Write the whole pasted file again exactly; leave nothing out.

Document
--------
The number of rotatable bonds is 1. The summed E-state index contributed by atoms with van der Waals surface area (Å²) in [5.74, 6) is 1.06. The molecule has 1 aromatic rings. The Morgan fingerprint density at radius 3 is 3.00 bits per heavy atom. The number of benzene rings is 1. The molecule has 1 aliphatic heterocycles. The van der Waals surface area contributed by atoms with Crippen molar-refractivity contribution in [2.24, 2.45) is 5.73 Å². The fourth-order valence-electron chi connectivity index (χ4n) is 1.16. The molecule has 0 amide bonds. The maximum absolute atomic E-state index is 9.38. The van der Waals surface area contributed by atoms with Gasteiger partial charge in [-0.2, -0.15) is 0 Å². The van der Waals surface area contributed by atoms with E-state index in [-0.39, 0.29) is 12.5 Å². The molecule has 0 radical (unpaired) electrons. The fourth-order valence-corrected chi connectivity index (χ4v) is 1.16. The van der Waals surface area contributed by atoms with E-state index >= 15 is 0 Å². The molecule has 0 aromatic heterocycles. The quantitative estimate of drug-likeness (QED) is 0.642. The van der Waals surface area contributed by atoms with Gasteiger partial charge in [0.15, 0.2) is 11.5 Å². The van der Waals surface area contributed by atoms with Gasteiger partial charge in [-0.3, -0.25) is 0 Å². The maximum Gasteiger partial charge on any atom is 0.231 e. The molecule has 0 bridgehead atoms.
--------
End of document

The number of rotatable bonds is 1. The summed E-state index contributed by atoms with van der Waals surface area (Å²) in [5.74, 6) is 1.06. The molecule has 1 aromatic rings. The Morgan fingerprint density at radius 3 is 3.00 bits per heavy atom. The number of benzene rings is 1. The molecule has 1 aliphatic heterocycles. The van der Waals surface area contributed by atoms with Crippen molar-refractivity contribution in [2.24, 2.45) is 5.73 Å². The fourth-order valence-electron chi connectivity index (χ4n) is 1.16. The molecule has 0 amide bonds. The maximum absolute atomic E-state index is 9.38. The van der Waals surface area contributed by atoms with Gasteiger partial charge in [-0.2, -0.15) is 0 Å². The van der Waals surface area contributed by atoms with E-state index in [-0.39, 0.29) is 12.5 Å². The molecule has 0 radical (unpaired) electrons. The fourth-order valence-corrected chi connectivity index (χ4v) is 1.16. The van der Waals surface area contributed by atoms with E-state index >= 15 is 0 Å². The molecule has 0 aromatic heterocycles. The quantitative estimate of drug-likeness (QED) is 0.642. The van der Waals surface area contributed by atoms with Gasteiger partial charge in [0.15, 0.2) is 11.5 Å². The van der Waals surface area contributed by atoms with Gasteiger partial charge in [-0.3, -0.25) is 0 Å². The maximum Gasteiger partial charge on any atom is 0.231 e. The molecule has 0 bridgehead atoms.